UD's Jaehee Jung conducted research on consumer preferences in different cultures, including South Korea, where vendors are shown selling wares on the street.

Cross-cultural counterfeits

Research explores reasons for buying fake luxury goods


12:08 p.m., May 18, 2015--Just as people from different cultures have different reasons for wanting luxury goods, they also have a variety of reasons for buying — or refusing to buy — counterfeit items, a University of Delaware researcher found in comparing German and Korean consumers.

Jaehee Jung, associate professor of fashion and apparel studies, is the co-author of a new paper that has been accepted for publication in Luxury Research Journal. She and co-authors from Leibniz University of Hannover in Germany and Kyung Hee University in South Korea studied consumer behavior in regard to genuine vs. counterfeit luxury goods, from handbags and shoes to cars and fine wine.

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“We looked at the perception people have of counterfeit luxury goods and why they decide to buy them,” said Jung, who collected data for the study while on a sabbatical in South Korea. “Is price the only determinant of why people choose a counterfeit item instead of a genuine one? We thought that if price was the only reason, then everyone would buy counterfeits because they cost less.”

There must be other reasons than just price, she decided, and she suspected that those reasons would differ among consumers in different cultures and countries.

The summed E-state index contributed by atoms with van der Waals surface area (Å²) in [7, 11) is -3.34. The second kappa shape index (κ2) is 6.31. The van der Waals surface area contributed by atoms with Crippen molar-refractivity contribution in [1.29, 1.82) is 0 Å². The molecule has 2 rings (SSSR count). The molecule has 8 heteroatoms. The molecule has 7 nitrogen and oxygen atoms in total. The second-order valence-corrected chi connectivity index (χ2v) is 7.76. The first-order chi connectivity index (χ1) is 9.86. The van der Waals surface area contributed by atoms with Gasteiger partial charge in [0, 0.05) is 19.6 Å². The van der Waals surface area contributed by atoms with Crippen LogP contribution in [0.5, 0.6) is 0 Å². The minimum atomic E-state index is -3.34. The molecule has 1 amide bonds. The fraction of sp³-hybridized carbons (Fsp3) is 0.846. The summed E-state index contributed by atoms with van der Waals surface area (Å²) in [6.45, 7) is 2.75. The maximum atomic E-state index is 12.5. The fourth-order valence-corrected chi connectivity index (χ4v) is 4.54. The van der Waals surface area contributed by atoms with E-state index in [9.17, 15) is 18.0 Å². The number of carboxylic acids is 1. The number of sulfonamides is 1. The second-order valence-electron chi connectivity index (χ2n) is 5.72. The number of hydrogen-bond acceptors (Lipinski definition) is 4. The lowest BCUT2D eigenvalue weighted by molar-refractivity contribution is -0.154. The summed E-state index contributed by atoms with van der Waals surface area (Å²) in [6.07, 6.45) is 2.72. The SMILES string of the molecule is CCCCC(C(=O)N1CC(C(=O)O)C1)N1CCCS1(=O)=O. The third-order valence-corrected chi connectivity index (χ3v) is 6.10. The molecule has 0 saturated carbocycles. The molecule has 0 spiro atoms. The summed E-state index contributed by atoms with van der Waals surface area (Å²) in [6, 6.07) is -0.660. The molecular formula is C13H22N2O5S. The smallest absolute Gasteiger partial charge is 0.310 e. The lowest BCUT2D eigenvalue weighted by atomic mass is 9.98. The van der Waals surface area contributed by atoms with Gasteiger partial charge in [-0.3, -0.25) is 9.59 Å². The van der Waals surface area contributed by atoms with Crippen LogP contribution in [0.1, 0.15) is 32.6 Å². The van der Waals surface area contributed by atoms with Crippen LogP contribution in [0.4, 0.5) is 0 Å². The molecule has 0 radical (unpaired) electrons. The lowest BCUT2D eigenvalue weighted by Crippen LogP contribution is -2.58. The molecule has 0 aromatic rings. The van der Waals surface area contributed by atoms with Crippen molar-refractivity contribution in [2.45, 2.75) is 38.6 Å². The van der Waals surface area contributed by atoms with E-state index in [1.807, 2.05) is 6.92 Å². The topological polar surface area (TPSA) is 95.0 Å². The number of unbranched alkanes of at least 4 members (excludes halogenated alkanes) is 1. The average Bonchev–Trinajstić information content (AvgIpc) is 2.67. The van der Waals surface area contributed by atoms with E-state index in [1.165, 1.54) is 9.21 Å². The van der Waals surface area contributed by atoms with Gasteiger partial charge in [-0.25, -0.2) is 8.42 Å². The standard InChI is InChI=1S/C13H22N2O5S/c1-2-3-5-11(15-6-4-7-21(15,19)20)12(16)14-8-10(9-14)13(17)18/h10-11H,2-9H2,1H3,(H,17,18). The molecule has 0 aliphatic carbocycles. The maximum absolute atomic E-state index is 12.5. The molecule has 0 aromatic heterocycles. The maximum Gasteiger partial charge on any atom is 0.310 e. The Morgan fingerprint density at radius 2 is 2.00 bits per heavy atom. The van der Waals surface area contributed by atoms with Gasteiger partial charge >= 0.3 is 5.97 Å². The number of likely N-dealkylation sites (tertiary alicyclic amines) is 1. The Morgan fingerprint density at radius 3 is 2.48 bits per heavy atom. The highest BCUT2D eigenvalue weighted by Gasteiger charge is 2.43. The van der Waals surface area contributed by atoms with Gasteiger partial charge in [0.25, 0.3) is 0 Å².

The research grew out of previous work Jung did exploring the perception of luxury goods in various cultures. That study, focusing on the purchase of genuine items, found that Americans buy such goods for hedonistic reasons of self-fulfillment while French consumers, for example, value the items because they are expensive and exclusive.

For the new study, the researchers gathered data from consumers in Germany and South Korea, both countries with large luxury markets — of both genuine and counterfeit goods. They found individual differences but also some similarities within countries.

“We found that people’s perceptions are what really determines the market for counterfeits, and we found cultural patterns,” Jung said. “German consumers want high-quality goods, and they worry that counterfeits won’t have the quality they desire. Korean consumers are more concerned about social perceptions and making a good impression on others. They worry that people will think less of them if they are known to buy counterfeits.”

Jung said those attitudes toward counterfeit items fit larger cultural patterns. Korean culture in general has a high level of social consciousness, while Germans, like Americans, put more emphasis on self-motivation.

The researchers hope to extend their cross-cultural work and examine counterfeit markets in countries such as China, India and Brazil, where demand for luxury goods is soaring. 

The ultimate goal of learning why consumers will or won’t buy fake items is to create educational campaigns and other efforts to weaken the global counterfeit industry, which costs genuine manufacturers billions of dollars in sales and dilutes the value of their brands. 

“There’s no shortage of demand for counterfeits, so developing prevention strategies is difficult,” Jung said. “What we’ve learned is that to have effective strategies, we have to be country-specific. Even being culture-specific isn’t enough; Korea is not the same as Germany, but it’s also not the same as China and other Asian countries.”

Article by Ann Manser

Photos courtesy of Jaehee Jung

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